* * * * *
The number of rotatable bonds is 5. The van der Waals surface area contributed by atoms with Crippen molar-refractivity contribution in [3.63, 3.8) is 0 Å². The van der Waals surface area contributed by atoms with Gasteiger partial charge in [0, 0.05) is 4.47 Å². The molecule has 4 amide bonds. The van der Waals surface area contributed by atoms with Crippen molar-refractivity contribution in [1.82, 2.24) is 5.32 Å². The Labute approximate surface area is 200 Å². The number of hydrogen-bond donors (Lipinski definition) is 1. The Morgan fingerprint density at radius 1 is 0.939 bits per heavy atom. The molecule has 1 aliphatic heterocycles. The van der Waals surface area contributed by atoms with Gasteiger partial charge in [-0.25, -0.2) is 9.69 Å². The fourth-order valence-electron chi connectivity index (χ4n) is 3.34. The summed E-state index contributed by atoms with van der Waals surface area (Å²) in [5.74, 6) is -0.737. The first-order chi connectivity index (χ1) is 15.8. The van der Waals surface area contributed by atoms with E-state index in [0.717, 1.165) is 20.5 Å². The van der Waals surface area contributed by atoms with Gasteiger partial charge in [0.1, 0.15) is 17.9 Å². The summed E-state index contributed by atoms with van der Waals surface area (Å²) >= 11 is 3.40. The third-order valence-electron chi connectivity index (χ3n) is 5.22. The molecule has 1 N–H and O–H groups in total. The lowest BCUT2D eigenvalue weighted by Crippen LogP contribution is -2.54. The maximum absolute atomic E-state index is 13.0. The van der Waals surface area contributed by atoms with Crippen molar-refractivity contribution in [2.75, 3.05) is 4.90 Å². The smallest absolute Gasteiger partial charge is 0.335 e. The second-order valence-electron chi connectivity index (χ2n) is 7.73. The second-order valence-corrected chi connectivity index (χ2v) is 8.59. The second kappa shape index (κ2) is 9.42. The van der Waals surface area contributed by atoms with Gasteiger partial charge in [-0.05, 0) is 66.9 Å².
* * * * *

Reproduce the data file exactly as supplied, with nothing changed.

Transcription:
The number of rotatable bonds is 5. The van der Waals surface area contributed by atoms with Crippen molar-refractivity contribution in [3.63, 3.8) is 0 Å². The van der Waals surface area contributed by atoms with Gasteiger partial charge in [0, 0.05) is 4.47 Å². The molecule has 4 amide bonds. The van der Waals surface area contributed by atoms with Crippen molar-refractivity contribution in [1.82, 2.24) is 5.32 Å². The Labute approximate surface area is 200 Å². The number of hydrogen-bond donors (Lipinski definition) is 1. The Morgan fingerprint density at radius 1 is 0.939 bits per heavy atom. The molecule has 1 aliphatic heterocycles. The van der Waals surface area contributed by atoms with Gasteiger partial charge in [-0.25, -0.2) is 9.69 Å². The fourth-order valence-electron chi connectivity index (χ4n) is 3.34. The summed E-state index contributed by atoms with van der Waals surface area (Å²) in [5.74, 6) is -0.737. The first-order chi connectivity index (χ1) is 15.8. The van der Waals surface area contributed by atoms with E-state index in [0.717, 1.165) is 20.5 Å². The van der Waals surface area contributed by atoms with Gasteiger partial charge in [0.1, 0.15) is 17.9 Å². The summed E-state index contributed by atoms with van der Waals surface area (Å²) >= 11 is 3.40. The third-order valence-electron chi connectivity index (χ3n) is 5.22. The molecule has 1 N–H and O–H groups in total. The lowest BCUT2D eigenvalue weighted by Crippen LogP contribution is -2.54. The maximum absolute atomic E-state index is 13.0. The van der Waals surface area contributed by atoms with Crippen molar-refractivity contribution in [2.75, 3.05) is 4.90 Å². The smallest absolute Gasteiger partial charge is 0.335 e. The second-order valence-electron chi connectivity index (χ2n) is 7.73. The second-order valence-corrected chi connectivity index (χ2v) is 8.59. The second kappa shape index (κ2) is 9.42. The van der Waals surface area contributed by atoms with Gasteiger partial charge in [-0.05, 0) is 66.9 Å².